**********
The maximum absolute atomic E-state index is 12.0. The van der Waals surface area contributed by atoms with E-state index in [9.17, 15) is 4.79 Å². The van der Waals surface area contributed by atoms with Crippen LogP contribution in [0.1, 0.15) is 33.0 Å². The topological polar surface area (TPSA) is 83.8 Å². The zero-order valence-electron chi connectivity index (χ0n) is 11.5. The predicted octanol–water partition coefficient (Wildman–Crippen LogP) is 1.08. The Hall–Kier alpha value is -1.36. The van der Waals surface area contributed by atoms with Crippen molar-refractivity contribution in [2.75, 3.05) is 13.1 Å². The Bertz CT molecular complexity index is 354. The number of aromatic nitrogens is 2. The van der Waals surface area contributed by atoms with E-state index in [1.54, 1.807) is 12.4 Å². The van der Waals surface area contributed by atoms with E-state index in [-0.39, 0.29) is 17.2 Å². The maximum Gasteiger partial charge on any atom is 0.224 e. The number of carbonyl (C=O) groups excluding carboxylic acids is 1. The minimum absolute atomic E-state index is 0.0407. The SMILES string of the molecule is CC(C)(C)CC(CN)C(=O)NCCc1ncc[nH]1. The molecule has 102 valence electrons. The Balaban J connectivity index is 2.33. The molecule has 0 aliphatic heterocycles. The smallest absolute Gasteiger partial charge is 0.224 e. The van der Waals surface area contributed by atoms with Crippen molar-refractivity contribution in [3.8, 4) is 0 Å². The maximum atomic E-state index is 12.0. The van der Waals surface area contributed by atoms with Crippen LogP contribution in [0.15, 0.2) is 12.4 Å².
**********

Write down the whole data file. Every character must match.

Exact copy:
The maximum absolute atomic E-state index is 12.0. The van der Waals surface area contributed by atoms with E-state index in [9.17, 15) is 4.79 Å². The van der Waals surface area contributed by atoms with Crippen LogP contribution in [0.1, 0.15) is 33.0 Å². The topological polar surface area (TPSA) is 83.8 Å². The zero-order valence-electron chi connectivity index (χ0n) is 11.5. The predicted octanol–water partition coefficient (Wildman–Crippen LogP) is 1.08. The Hall–Kier alpha value is -1.36. The van der Waals surface area contributed by atoms with Crippen molar-refractivity contribution in [2.75, 3.05) is 13.1 Å². The Bertz CT molecular complexity index is 354. The number of aromatic nitrogens is 2. The van der Waals surface area contributed by atoms with E-state index in [1.54, 1.807) is 12.4 Å². The van der Waals surface area contributed by atoms with E-state index in [-0.39, 0.29) is 17.2 Å². The maximum Gasteiger partial charge on any atom is 0.224 e. The number of carbonyl (C=O) groups excluding carboxylic acids is 1. The minimum absolute atomic E-state index is 0.0407. The SMILES string of the molecule is CC(C)(C)CC(CN)C(=O)NCCc1ncc[nH]1. The molecule has 102 valence electrons. The Balaban J connectivity index is 2.33. The molecule has 0 aliphatic heterocycles. The smallest absolute Gasteiger partial charge is 0.224 e. The van der Waals surface area contributed by atoms with Crippen molar-refractivity contribution in [3.8, 4) is 0 Å². The maximum atomic E-state index is 12.0. The van der Waals surface area contributed by atoms with Crippen LogP contribution in [0.15, 0.2) is 12.4 Å².